The never-large and (compared to other U.S. Government programs) never costly CIA covert action structure that was built up in the 1950’s and continued through the 1960’s, but which has since been largely disbanded, was always far from perfect but a great deal was learned from practice and a wide variety of flexible capabilities was developed. Covert support of organizations ranging from labor unions, professional associations and student groups [2 lines not declassified] and many kinds of training and research organizations provided a capability for sending experts in to any area or situation to diagnose problems, size up action opportunities and assess people with whom we could work. Many of the most effective people used for these tasks were not Americans [less than 1 line not declassified] (C)

Exposés, self-righteous clamor, congressional action and various kinds of wilful self-emasculation have deprived us of almost all these capabilities. About all that is left is a worldwide press-placement network, a few consultants and an over-age platoon or so of PM types. Calls for “covert action” in recent years have often resulted in not much more happening than insertion of an article in a [less than 1 line not declassified] newspaper, e.g., as a means of “countering” Communist penetration of the Horn of Africa. This may foster the comforting illusion that we are doing something about a situation we don’t like but real impact on events has been next to nil. And to require a Presi[Page 374]dential Finding to do even this kind of thing reduces the concept to banality.3 (C)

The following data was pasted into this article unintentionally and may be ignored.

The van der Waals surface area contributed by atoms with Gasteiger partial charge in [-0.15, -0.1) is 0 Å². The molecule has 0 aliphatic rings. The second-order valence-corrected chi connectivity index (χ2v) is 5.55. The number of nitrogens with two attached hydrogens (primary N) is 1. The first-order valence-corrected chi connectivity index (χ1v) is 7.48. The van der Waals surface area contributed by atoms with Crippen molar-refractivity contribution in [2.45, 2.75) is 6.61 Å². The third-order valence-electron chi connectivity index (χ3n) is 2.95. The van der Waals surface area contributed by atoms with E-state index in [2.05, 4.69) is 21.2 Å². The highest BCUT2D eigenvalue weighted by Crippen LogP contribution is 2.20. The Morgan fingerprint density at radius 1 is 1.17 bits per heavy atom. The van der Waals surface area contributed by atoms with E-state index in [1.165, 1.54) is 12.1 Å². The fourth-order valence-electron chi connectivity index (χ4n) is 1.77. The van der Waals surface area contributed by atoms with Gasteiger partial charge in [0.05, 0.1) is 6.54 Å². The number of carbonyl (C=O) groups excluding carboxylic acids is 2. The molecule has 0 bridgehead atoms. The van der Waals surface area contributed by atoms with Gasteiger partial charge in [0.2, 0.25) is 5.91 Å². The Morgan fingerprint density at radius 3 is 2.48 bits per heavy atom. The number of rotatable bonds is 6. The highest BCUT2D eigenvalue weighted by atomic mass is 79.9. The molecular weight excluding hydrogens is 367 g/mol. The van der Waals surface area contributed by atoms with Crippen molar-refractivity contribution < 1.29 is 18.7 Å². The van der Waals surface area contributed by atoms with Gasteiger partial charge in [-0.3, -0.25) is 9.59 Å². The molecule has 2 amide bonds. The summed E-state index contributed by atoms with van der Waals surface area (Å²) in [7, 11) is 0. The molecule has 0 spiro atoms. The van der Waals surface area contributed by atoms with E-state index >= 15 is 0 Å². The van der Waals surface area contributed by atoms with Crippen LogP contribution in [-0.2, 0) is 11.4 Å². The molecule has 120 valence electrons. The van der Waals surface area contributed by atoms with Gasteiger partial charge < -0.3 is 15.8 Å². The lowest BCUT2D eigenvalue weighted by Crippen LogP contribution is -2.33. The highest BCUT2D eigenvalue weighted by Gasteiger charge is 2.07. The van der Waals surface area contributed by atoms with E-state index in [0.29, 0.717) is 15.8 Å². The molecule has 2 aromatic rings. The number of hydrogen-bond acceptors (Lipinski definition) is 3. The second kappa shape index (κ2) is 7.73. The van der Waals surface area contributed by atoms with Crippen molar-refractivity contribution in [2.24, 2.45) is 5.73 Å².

Another part of the current covert action problem is the persistent illusion—still very strong in State—that there are hundreds if not thousands of officers in CIA thirsting to undertake covert programs in every corner of the world: to overthrow governments, commit assassinations, manipulate politicians, foment riots and embarrass and harass Communists and other undesirable elements. This assumption is utterly false. CIA has very few covert action personnel left. A large portion of its most experienced officers have been fired or retired and those who remain have little stomach for taking risks. It would be hard to find a CIA operations officer who has not personally experienced the embarrassment which exposures and revelations have caused for field agents (including at times their imprisonment or death) and the reluctance of foreign intelligence services to cooperate fully with us when they fear their collaboration will be exposed and cause them embarrassment, or worse, in their own country. Concepts of responsibility and honor are as high among CIA officers as among any group in the U.S. government. For this very reason, they can no longer be persuaded to display enthusiasm and ingenuity in devising covert action plans when they are not confident of their ability to execute them effectively. Stan Turner gives the impression of greater covert capabilities than CIA actually possesses. This may be in part because he is reluctant to admit the damage his personnel policies have done to the DDO; it may also be that he actually understands so little of the prerequisites for effective covert action that he does not realize how limited his Agency’s covert capability has become. (C)